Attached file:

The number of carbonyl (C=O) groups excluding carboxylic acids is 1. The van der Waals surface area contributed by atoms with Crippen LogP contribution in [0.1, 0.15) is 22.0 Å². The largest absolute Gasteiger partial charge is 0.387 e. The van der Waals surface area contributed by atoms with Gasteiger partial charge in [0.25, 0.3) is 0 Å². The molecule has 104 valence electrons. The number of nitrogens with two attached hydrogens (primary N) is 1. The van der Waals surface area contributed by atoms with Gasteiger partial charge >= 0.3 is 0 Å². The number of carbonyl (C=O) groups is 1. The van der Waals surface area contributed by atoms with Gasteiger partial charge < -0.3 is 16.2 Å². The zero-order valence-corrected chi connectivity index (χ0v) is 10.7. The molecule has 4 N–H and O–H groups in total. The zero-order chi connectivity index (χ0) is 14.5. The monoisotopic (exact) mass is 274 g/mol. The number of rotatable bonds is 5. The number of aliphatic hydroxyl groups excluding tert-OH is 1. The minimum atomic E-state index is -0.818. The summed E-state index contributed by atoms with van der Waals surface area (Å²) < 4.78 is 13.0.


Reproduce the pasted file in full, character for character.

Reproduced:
The number of carbonyl (C=O) groups excluding carboxylic acids is 1. The van der Waals surface area contributed by atoms with Crippen LogP contribution in [0.1, 0.15) is 22.0 Å². The largest absolute Gasteiger partial charge is 0.387 e. The van der Waals surface area contributed by atoms with Gasteiger partial charge in [0.25, 0.3) is 0 Å². The molecule has 104 valence electrons. The number of nitrogens with two attached hydrogens (primary N) is 1. The van der Waals surface area contributed by atoms with Gasteiger partial charge >= 0.3 is 0 Å². The number of carbonyl (C=O) groups is 1. The van der Waals surface area contributed by atoms with Gasteiger partial charge < -0.3 is 16.2 Å². The zero-order valence-corrected chi connectivity index (χ0v) is 10.7. The molecule has 4 N–H and O–H groups in total. The zero-order chi connectivity index (χ0) is 14.5. The monoisotopic (exact) mass is 274 g/mol. The number of rotatable bonds is 5. The number of aliphatic hydroxyl groups excluding tert-OH is 1. The minimum atomic E-state index is -0.818. The summed E-state index contributed by atoms with van der Waals surface area (Å²) < 4.78 is 13.0.